Walter Lippmann may not be a name known to many, but this two-time Pulitzer Prize winner was one of early 20th century's most celebrated journalists, as well as a political observer and social commentator. What makes him so interesting now, more than 40 years after his death, is the relevance he brings to this year's presidential election -- and, by extension, to the future of advertising and public relations.
Coiner of the terms "stereotype" and "cold war," Lippman had a view of democracy and public opinion that was shaded by his criticism of journalism, which he saw as being, at times, either biased or factually deficient. Journalism's influence, he suggested, coupled with his belief in the public's disinclination for thoughtful assessment of complex issues and an inclination to respond emotionally, resulted in a consistently flawed public opinion.
In his 1955 book, "Essays in the Public Philosophy," Lippmann wrote: "When distant and unfamiliar and complex things are communicated to great masses of people, the truth suffers a considerable and often a radical distortion. The complex is made over into the simple, the hypothetical into the dogmatic, and the relative into an absolute."
Undoubtedly, Lippmann would have believed we are living in a post-factual time. Post-factual because so many people do not think to question. Post-factual because so many people do not wish to question. Post-factual because so many people do not choose to hear messages they find disagreeable. And post-factual because so much of the information conveyed is characterized -- rightly or wrongly -- as insufficient, incomplete, inaccurate and biased. It is this post-factual circumstance that results in a post-truth reality where facts no longer persuade as they once did and authority figures are no longer trusted as they once were. The time has come when the late Senator Daniel Patrick Moynihan's well-known quip, "Everyone is entitled to his own opinion, but not his own facts," seems other-worldly.
In this post-truth reality where claims of "evidence to the contrary" are shouted daily, we find ourselves flabbergasted by so much of the presidential contest. Be they the relatively smaller things: "I don't think the public really cares about my tax returns," or, "I didn't think news of my pneumonia would be 'that big a deal.'" Or the relatively larger things: A recording of Donald Trump speaking of his own attempt to bed a married woman while his third wife was pregnant, or the hacked emails of the Hillary Clinton campaign that reveal much more than the candidate would choose the public to know.
All of this, of course, does not occur in a political vacuum. As the American public becomes either more inured with their acceptance of pervasive institutional dishonesty or more frustrated in their attempt to obtain a higher standard of public discourse, the mood further darkens the arena in which all other messages -- advertising and public relations messages included -- must perform.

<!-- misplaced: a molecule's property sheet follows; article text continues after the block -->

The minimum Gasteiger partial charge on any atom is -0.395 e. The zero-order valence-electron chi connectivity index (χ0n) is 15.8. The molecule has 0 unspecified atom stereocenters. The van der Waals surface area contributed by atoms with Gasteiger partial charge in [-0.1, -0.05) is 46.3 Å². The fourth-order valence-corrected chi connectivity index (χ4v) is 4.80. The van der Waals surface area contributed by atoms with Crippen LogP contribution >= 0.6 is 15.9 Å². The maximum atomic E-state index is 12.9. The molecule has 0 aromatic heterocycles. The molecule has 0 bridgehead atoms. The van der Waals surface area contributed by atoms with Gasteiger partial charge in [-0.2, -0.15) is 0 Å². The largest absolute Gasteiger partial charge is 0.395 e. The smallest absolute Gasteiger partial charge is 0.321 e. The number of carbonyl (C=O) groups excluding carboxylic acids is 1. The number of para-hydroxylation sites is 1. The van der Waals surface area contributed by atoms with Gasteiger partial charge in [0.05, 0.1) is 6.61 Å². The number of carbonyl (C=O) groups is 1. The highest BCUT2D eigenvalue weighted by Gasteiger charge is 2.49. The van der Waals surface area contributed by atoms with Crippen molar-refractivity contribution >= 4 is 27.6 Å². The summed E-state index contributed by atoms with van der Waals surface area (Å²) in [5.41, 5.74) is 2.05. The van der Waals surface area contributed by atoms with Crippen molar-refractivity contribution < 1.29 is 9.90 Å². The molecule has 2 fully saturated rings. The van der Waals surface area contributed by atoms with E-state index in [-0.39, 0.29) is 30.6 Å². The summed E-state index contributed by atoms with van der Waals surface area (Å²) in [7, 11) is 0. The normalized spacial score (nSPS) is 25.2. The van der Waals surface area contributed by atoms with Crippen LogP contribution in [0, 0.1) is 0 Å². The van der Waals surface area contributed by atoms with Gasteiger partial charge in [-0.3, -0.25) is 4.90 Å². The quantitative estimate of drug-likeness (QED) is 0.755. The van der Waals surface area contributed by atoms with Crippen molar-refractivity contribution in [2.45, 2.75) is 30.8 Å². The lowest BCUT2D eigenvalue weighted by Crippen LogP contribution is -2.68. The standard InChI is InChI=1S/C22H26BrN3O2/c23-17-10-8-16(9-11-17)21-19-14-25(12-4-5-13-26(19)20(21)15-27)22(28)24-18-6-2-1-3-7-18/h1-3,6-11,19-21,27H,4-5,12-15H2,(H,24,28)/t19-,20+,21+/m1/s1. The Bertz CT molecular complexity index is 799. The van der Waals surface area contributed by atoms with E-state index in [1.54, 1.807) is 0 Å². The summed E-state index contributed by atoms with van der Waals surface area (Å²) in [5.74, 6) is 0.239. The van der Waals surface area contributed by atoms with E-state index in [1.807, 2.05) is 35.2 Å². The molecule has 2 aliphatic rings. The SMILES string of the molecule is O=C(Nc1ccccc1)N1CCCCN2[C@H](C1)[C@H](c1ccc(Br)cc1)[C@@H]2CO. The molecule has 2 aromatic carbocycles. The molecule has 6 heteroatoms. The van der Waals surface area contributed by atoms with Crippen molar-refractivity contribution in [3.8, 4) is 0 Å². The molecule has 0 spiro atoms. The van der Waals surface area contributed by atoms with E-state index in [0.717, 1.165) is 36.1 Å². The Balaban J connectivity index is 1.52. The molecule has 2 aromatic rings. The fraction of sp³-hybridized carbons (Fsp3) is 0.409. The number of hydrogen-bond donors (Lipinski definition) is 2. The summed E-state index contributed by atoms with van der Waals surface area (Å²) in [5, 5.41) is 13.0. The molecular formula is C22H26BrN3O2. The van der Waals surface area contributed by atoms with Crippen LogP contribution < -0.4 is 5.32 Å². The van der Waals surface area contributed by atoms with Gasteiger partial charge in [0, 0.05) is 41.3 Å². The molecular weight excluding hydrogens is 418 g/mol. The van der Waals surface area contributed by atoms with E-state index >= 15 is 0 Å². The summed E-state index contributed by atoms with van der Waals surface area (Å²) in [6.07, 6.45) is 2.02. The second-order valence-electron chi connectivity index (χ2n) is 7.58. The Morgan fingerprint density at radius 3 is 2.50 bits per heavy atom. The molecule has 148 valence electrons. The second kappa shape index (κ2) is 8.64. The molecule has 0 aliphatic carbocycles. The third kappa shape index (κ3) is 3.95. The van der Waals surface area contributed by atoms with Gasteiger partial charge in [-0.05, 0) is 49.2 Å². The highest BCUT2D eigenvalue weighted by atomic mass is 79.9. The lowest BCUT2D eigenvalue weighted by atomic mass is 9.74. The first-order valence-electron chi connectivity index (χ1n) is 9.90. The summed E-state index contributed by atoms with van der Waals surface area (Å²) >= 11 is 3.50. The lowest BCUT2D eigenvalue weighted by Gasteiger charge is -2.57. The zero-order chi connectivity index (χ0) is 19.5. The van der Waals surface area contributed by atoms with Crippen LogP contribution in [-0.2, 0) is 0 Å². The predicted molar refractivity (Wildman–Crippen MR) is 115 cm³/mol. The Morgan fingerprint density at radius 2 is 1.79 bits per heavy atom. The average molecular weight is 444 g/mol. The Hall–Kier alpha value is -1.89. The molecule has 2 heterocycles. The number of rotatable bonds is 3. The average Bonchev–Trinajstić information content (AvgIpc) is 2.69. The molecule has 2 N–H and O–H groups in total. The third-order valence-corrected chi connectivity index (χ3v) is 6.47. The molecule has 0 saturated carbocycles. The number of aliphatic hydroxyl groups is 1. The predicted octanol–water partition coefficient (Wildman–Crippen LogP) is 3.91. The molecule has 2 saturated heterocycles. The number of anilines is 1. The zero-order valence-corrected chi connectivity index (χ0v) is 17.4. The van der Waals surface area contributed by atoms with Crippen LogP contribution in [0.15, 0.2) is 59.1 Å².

Since Watergate (I choose that as a starting point because it exists in the awareness, if not the actual life experience of most of today's eligible voters), tens of millions of American's have come to believe it's been downhill as regards truth from those who govern us, those who educate us, those who heal us, those who entertain us, those who minister to us and those who inform us. The result is a concomitant loss of respect in those traditional sources of inspiration, moderation and information. This loss of respect, this loss of credibility, will take its continuing toll, not just on the political process and system, but also on commercial messaging. We are not exempt; we haven't been for a very long time.
When Vance Packard's "Hidden Persuaders" appeared in 1957, the skeptics pounced. And that was a time when American consumers were giving the advertising business -- and all of our recognized, trusted institutions and enterprises -- the benefit of the doubt. But much has changed during the ensuing 60 years. In 1965, Ralph Nader's "Unsafe at Any Speed" indicted the Chevrolet Corvair as "The One-Car Accident." It's gotten worse since, with far too many other jarring, disorienting revelations about the products or services people once believed trustworthy.
Believing in something without evidence is not scientific; it is not even logical. But it is human. We see it in the debate over global warming. We see it in the denial of evolution. We see it in the abundance of check-out counter tabloid exposes and Snopes.com "urban legends." We are all too willing to believe the flimsy, and disbelieve the substantive. That will make it increasingly difficult for anyone to convey messages that will be deemed credible.
For those of us in media -- particularly news, advertising and public relations -- it will mean that the acceptance of what we say will be dependent not on the merits, but on the acceptability of how we say it. If we no longer have moral authority with the receivers of our messages, then we must regain that status by applying diligently the highest possible degree of truthfulness, accuracy and transparency.
Walter Lippmann wrote something in "Liberty and the News" (1920) that applies clearly to the state of our presidential politics and the conundrum faced by the electorate: "There can be no liberty for a community which lacks the means by which to detect lies." I suspect that were Lippmann alive today, he would also say, "There can be no credibility in a marketplace which lacks the inclination to believe."